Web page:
*' I have the good, taste to choose Dick as a friend, 
I suppose y^ou mean ? " she asked, with an intention 
to irritate me. 

''Ah, I did not exactly say that." 

" But you meant it, nevertheless. You know you 
did, Uncle Colin." 

I did not reply for a few moments. I was recalling 
what Dmitri had told me — that strange allegation of 
his that this young man, Richard Drury, was an enigma, 


an adventurer. He had told me that he was no fit 
companion for her, and yet when pressed, he apparently 
could give no plain reason. He had. been unable to 
discover much concerning the young fellow — probably 
because of his failure it seemed he had become convinced 
that the object of his inquiry was an adventurer. 

Suddenly rising, I stood before her, and placing my 
hand upon her shoulder, said : 

" I came here this morning to speak to you very 
seriously, Natalia. Can you really be serious for 
once ? " 

" I'm always serious," she replied. " Well — another 
lecture ? " 

" No, not a lecture, you incorrigible little flirt. I 
want to ask you a plain question. Please answer me, 
for a great deal — a very great deal — depends upon it. 
Are you aware of what was contained in those letters 
w^hich Madame de Rosen gave you for safe-keeping ? " 

" I have long ago assured you that I am. Why do 
you ask again ?-" 

" Because there is one point which I wish to clear 
up," I said. " I thought you told me that they were 
in a sealed envelope ? " 

" So they were. But when I heard of Marya's 
exile, and that Luba had been sent with her, I broke 
open the seal and investigated the contents." 

" And what did you find ? " 

"Ah! That is my business. Uncle Colin. I have 
already told you that I absolutely refuse to betray the 
secrets of my poor dear friend. You surely ought not 
to ask me. You have no right to press me to commit 
such a breach of trust." 

" I ask you because so much depends upon the extent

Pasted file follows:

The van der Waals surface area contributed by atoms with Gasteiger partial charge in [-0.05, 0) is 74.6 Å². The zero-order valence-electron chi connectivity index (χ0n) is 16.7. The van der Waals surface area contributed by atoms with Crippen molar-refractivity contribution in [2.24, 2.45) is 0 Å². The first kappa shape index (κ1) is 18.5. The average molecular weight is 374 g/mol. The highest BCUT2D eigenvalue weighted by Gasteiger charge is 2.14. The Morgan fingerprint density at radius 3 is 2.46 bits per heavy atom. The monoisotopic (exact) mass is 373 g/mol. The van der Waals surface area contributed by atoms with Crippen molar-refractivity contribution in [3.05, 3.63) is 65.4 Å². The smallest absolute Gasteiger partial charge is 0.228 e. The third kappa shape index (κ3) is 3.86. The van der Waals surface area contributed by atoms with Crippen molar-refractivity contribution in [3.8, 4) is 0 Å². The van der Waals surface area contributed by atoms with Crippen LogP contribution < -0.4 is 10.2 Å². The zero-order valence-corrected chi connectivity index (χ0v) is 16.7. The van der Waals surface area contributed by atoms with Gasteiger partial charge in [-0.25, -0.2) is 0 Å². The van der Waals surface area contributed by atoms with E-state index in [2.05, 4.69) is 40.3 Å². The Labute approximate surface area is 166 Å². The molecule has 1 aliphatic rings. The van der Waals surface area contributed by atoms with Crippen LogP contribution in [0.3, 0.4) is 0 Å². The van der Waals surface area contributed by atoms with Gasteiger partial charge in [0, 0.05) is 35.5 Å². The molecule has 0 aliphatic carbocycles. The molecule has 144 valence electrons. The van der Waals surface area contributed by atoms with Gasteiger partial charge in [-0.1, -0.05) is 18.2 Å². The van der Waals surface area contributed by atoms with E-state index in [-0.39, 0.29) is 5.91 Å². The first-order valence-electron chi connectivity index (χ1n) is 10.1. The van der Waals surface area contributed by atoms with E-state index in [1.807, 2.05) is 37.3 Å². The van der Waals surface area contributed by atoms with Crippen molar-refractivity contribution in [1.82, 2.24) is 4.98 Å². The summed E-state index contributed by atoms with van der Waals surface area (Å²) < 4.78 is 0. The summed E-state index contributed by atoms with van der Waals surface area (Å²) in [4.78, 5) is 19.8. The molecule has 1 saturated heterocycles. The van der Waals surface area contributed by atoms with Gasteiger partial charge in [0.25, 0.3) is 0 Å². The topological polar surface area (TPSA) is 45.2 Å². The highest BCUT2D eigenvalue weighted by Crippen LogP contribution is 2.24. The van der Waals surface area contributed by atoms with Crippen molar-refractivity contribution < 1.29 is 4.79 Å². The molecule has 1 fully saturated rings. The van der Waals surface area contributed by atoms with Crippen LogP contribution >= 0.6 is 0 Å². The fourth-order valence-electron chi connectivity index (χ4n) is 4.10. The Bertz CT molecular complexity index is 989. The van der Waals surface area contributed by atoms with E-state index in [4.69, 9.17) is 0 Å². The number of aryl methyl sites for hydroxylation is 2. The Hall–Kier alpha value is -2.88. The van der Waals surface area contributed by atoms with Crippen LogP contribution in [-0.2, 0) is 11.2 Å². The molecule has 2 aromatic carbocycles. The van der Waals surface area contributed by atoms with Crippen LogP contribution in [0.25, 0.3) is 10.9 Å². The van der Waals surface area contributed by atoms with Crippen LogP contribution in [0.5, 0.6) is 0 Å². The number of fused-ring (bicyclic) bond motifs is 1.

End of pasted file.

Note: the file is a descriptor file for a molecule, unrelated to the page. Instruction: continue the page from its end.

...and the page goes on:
of your knowledge," I said. " I have already solved 
the secret of the disappearance of the letters from the 
place where you hid them in the palace." 


" Then you know who stole them ! " she gasped, 
starting to her feet. " Tell me. Who was the thief ? " 

" A man whom 3^ou do not know. He has confessed 
to me. He was not a willing thief, but a wretched 
assassin, whom General Markoff holds as his catspaw, 
aiid compels to perform his dirty work." 

" Then the General has secured them ! My suspicions 
are confirmed ! " she gasped, all the colour dying from 
her beautiful face. 

" He has. The theft was committed under com- 
pulsion, and at imminent risk to the thief, who most 
certainly would have been shot by the sentries, if dis- 
covered. The letters were handed by him back to 
General Markoff." 

My words held her dumbfounded for a few seconds. 
She did not speak. Then she said in a hard, changed 
tone : 

" Ah ! Markoff has destroyed them ! The proof no 
longer exists, therefore I am powerless ! How I wish 
I were permitted to speak — to reveal the truth ! " 

Her teeth were set, her face was white and hard, and 
the fingers of both hands had clenched themselves into 
the palms. 

" But you know the truth ! " I cried. " Will you 
not speak ? Will you never reveal it ? It is surely 
your duty to do so," I urged. 

But she only shook her head sadly, saying : 

" I cannot betray her confidence." 

." Remember," t said, " by exposing this secret 
which Markoff has been at such infinite' pains to keep, 
you can perhaps obtain the release of poor Marya and 
her daughter ! Is it not your plain duty ? " I urged 
in a low, earnest voice. 

But she only again shook her head resolutely. 

" No, I cannot expose the secrets of my lost friend. 
It was her secret which I swore to her I would never 



revea^" she responded in a harsh, strained voice. 
" Mar'ioff has secured the proofs and destroyed them. 
I suspected it from the lirst. That brute is my bitterest 
enemy, as he is also Marya's. But, aias ! he is all- 
powerfii ! He has played a clever double game — ahd 
he has won — he has won ! " 


SHOWS hartvvig's anxiety 

Her Highniss's firm refusal to reveal to me the 
contents of those letters, the knowledge of which had 
caused Madame de Rosen and her daughter to be sent 
to Siberia, while the Grand Duke Nicholas, her father, 
had lost his life, disappointed me. 

For a full hour I remained there, tr^'ing by all means 
in my power 1o persuade her to assist me in the over- 
throw of the hated Chief of Secret Police. 

She would rave done so, she declared, were it not 
for the fact tlat she had given her solemn word of 
honour to Marya de Rosen not to divulge anything she 
knew concemir^ the contents of those mysterious 
letters. That compact she held sacred. She had given 
her faithful pronise to her friend. ' 

I pointed out to her the determination she had 
expressed, to me in Petersburg that she intended to 
reveal to the Emjeror his favourite in his true light, 
and thus avenge ihe lives of thousands of innocent